The U.S. and France are preparing to use the Kurdish National Council (KNC) in Syria as a cover to create an international representation space for the YPG/PKK terrorist organization in northern Syria.
The U.S. and France, which mediated negotiations between the YPG/PKK and KNC, have emerged with a new request, according to information obtained by Anadolu Agency (AA) from opposition Kurdish groups.
The two countries have asked the KNC to resign from the membership of the National Coalition for Syrian Revolutionary and Opposition Forces.
The countries commissioned the leader of Iraq's Kurdish Regional Government (KRG) Nechirvan Barzani since he was the biggest supporter of the KNC.
The U.S. and France suggested if the KNC was separated from the National Coalition for Syrian Revolutionary and Opposition Forces, the umbrella organization will lose its capacity of representing Kurdish people.
Therefore, they suggested that a new structure, which will be established in northern Syria, will represent Kurds in the international community.
The plan enables the YPG/PKK to participate in political processes in the international arena, from which they have been largely excluded until now.
Meanwhile, the KNC on Saturday refuted allegations that it had left the National Coalition for Syrian Revolutionary and Opposition Forces.
The negotiations, which lasted for about a month in al-Hassakah, a Syrian province under the YPG/PKK occupation, were held between delegations determined by Ferhat Abdi Sirin, code-named Mazlum Abdi, a prominent YPG/PKK ringleader, and Nechirvan Barzani.
Especially with the initiatives of the U.S., France and Irbil government, the YPG/PKK has fulfilled the conditions for the opening of offices for the KNC, the release of the KNC members who have been held and their free movement in the region.
During the negotiations, which were intensified by the initiatives of the U.S. and France over the past week, the parties have largely agreed on the so-called joint administration.
The only remaining problem was the returning of the peshmergas loyal to the KNC in northern Iraq, to the areas under the YPG/PKK occupation.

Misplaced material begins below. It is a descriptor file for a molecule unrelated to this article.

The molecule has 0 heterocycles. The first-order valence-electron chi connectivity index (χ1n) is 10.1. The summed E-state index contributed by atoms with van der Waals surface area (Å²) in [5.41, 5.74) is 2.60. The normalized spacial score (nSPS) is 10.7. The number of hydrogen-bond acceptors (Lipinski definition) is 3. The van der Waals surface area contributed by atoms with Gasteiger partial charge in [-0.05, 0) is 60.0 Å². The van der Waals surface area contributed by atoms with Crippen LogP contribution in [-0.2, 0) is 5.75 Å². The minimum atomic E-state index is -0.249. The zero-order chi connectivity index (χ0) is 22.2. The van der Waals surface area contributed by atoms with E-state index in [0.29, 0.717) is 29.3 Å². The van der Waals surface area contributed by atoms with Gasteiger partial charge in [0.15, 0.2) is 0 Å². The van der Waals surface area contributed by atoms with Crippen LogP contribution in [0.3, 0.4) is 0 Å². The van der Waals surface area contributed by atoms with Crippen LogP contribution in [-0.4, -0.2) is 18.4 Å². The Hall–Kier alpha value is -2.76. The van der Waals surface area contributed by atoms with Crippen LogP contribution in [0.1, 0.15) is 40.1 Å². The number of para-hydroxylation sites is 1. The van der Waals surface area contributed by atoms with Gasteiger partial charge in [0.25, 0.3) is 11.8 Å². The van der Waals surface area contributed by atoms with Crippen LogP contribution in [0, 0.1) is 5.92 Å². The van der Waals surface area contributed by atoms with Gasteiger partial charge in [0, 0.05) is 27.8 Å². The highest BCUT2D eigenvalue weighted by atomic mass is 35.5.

The return of the peshmergas has been postponed for now, and it was decided to put into operation the so-called joint administration as soon as possible, according to information obtained by the AA from the sources participating in the negotiations.
After occupying northern Syria, the YPG/PKK prevented activities of members of the opposition KNC, liquidated its armed elements and arrested many of KNC's political members. The terrorist organization had also locked the KNC offices.
For many years, the KNC has been known for its closeness to the Kurdish Democratic Party, led by Masoud Barzani. Some parties under the KNC operate with the financial support and the protection of the Barzani family.
Both the U.S. and France are known for their ongoing support of the terrorist group. Back in April 2019, French President Emmanuel Macron hosted a delegation of the so-called Syrian Democratic Forces (SDF), which is dominated by the YPG terrorist group.
Macron assured the SDF representatives, who were not named, of the "active support of France in the fight against Daesh which continues to be a menace for collective security," the presidency said in a statement. The move came following the U.S.' decision to withdraw from Syria, creating a fear of being left alone among the YPG terrorists.
The U.S. has primarily partnered with the YPG in northeastern Syria in the fight against the Daesh terrorist group. Turkey strongly opposes the YPG's presence in northern Syria, which has been a major sticking point in strained Turkey-U.S. relations. The U.S. has provided military training and thousands of truckloads of weaponry to the YPG, despite its NATO ally's security concerns.
After announcing the withdrawal of U.S. troops from Syria twice, President Donald Trump has added more complexity to the American military's mission in the region by claiming a right to Syria's oil.
Extending the mission to secure eastern Syria's oil fields happens to fit neatly into the Pentagon's view, supported by some Trump allies in Congress.
U.S. Defense Secretary Mark Esper said in November that the military's oil field mission will also provide the SDF, dominated by the YPG, a source of income.
Esper added that securing the Deir el-Zour oil fields was a legitimate move to block a major source of income for Daesh. A few years ago, the terror group was exploiting the oil to finance its so-called "caliphate," carving out large swaths of Syria and Iraq with an army that has largely been decimated.
Since the U.S. military carried out an air campaign destroying tankers used by Daesh to transport oil for black market sales and damaged many oil facilities, the U.S.-backed YPG terrorists, supported by a small contingent of U.S. troops, have taken control of the region's oil.
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